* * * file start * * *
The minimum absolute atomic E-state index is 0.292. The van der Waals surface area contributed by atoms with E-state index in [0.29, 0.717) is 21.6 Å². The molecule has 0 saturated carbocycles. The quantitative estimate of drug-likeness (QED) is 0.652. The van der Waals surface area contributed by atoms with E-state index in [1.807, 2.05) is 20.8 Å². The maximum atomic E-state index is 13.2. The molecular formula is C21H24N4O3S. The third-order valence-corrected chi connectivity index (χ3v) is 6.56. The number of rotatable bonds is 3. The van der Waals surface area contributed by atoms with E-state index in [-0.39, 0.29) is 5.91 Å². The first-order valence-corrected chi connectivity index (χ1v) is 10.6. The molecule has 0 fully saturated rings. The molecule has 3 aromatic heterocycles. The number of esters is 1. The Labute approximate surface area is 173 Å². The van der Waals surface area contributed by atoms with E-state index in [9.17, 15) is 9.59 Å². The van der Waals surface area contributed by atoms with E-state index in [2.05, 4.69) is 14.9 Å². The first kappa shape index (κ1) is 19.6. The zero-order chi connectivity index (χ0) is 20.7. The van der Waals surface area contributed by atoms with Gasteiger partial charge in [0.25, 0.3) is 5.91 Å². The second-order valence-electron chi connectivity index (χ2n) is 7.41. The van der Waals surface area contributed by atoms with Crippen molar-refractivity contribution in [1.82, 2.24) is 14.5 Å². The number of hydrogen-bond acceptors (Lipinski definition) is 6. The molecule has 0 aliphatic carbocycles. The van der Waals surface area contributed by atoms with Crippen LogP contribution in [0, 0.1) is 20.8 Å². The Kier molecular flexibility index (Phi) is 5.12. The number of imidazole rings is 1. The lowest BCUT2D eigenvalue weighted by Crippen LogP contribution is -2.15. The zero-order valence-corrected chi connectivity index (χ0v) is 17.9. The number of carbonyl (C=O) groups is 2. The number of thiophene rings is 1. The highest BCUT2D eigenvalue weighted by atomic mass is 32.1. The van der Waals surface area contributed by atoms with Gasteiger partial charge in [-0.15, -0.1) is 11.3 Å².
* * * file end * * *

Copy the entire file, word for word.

The minimum absolute atomic E-state index is 0.292. The van der Waals surface area contributed by atoms with E-state index in [0.29, 0.717) is 21.6 Å². The molecule has 0 saturated carbocycles. The quantitative estimate of drug-likeness (QED) is 0.652. The van der Waals surface area contributed by atoms with E-state index in [1.807, 2.05) is 20.8 Å². The maximum atomic E-state index is 13.2. The molecular formula is C21H24N4O3S. The third-order valence-corrected chi connectivity index (χ3v) is 6.56. The number of rotatable bonds is 3. The van der Waals surface area contributed by atoms with E-state index in [-0.39, 0.29) is 5.91 Å². The first-order valence-corrected chi connectivity index (χ1v) is 10.6. The molecule has 0 fully saturated rings. The molecule has 3 aromatic heterocycles. The number of esters is 1. The Labute approximate surface area is 173 Å². The van der Waals surface area contributed by atoms with E-state index in [9.17, 15) is 9.59 Å². The van der Waals surface area contributed by atoms with E-state index in [2.05, 4.69) is 14.9 Å². The first kappa shape index (κ1) is 19.6. The zero-order chi connectivity index (χ0) is 20.7. The van der Waals surface area contributed by atoms with Gasteiger partial charge in [0.25, 0.3) is 5.91 Å². The second-order valence-electron chi connectivity index (χ2n) is 7.41. The van der Waals surface area contributed by atoms with Crippen molar-refractivity contribution in [1.82, 2.24) is 14.5 Å². The number of hydrogen-bond acceptors (Lipinski definition) is 6. The molecule has 0 aliphatic carbocycles. The van der Waals surface area contributed by atoms with Crippen LogP contribution in [0, 0.1) is 20.8 Å². The Kier molecular flexibility index (Phi) is 5.12. The number of imidazole rings is 1. The lowest BCUT2D eigenvalue weighted by Crippen LogP contribution is -2.15. The zero-order valence-corrected chi connectivity index (χ0v) is 17.9. The number of carbonyl (C=O) groups is 2. The number of thiophene rings is 1. The highest BCUT2D eigenvalue weighted by atomic mass is 32.1. The van der Waals surface area contributed by atoms with Gasteiger partial charge in [-0.15, -0.1) is 11.3 Å².